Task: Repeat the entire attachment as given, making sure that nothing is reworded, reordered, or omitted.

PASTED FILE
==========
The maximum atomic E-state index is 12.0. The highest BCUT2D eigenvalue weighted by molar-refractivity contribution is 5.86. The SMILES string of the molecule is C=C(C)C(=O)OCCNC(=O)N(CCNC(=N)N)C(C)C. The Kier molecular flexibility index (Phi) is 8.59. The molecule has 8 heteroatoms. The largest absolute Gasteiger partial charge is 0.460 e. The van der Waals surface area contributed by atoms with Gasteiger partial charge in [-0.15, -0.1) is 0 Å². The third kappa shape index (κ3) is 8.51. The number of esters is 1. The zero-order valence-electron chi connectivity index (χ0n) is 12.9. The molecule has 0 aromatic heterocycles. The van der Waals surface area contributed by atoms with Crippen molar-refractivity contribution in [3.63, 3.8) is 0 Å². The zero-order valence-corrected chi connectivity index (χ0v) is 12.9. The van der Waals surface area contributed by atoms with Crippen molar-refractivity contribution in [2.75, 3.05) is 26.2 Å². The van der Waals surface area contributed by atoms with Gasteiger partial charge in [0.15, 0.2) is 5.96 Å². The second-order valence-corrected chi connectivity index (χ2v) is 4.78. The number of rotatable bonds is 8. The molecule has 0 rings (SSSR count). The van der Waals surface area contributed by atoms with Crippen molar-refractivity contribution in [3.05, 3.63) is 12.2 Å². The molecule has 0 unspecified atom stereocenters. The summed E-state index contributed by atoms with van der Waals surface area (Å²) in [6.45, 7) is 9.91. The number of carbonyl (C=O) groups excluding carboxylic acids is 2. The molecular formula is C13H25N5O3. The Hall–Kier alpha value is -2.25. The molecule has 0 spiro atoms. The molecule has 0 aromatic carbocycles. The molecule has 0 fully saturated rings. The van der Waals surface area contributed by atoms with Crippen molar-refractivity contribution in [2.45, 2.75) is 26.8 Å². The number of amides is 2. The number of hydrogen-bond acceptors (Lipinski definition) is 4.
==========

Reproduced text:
The maximum atomic E-state index is 12.0. The highest BCUT2D eigenvalue weighted by molar-refractivity contribution is 5.86. The SMILES string of the molecule is C=C(C)C(=O)OCCNC(=O)N(CCNC(=N)N)C(C)C. The Kier molecular flexibility index (Phi) is 8.59. The molecule has 8 heteroatoms. The largest absolute Gasteiger partial charge is 0.460 e. The van der Waals surface area contributed by atoms with Gasteiger partial charge in [-0.15, -0.1) is 0 Å². The third kappa shape index (κ3) is 8.51. The number of esters is 1. The zero-order valence-electron chi connectivity index (χ0n) is 12.9. The molecule has 0 aromatic heterocycles. The van der Waals surface area contributed by atoms with Crippen molar-refractivity contribution in [3.63, 3.8) is 0 Å². The zero-order valence-corrected chi connectivity index (χ0v) is 12.9. The van der Waals surface area contributed by atoms with Crippen molar-refractivity contribution in [2.75, 3.05) is 26.2 Å². The van der Waals surface area contributed by atoms with Gasteiger partial charge in [0.15, 0.2) is 5.96 Å². The second-order valence-corrected chi connectivity index (χ2v) is 4.78. The number of rotatable bonds is 8. The molecule has 0 rings (SSSR count). The van der Waals surface area contributed by atoms with Crippen molar-refractivity contribution in [3.05, 3.63) is 12.2 Å². The molecule has 0 unspecified atom stereocenters. The summed E-state index contributed by atoms with van der Waals surface area (Å²) in [6.45, 7) is 9.91. The number of carbonyl (C=O) groups excluding carboxylic acids is 2. The molecular formula is C13H25N5O3. The Hall–Kier alpha value is -2.25. The molecule has 0 spiro atoms. The molecule has 0 aromatic carbocycles. The molecule has 0 fully saturated rings. The van der Waals surface area contributed by atoms with Crippen molar-refractivity contribution in [2.45, 2.75) is 26.8 Å². The number of amides is 2. The number of hydrogen-bond acceptors (Lipinski definition) is 4.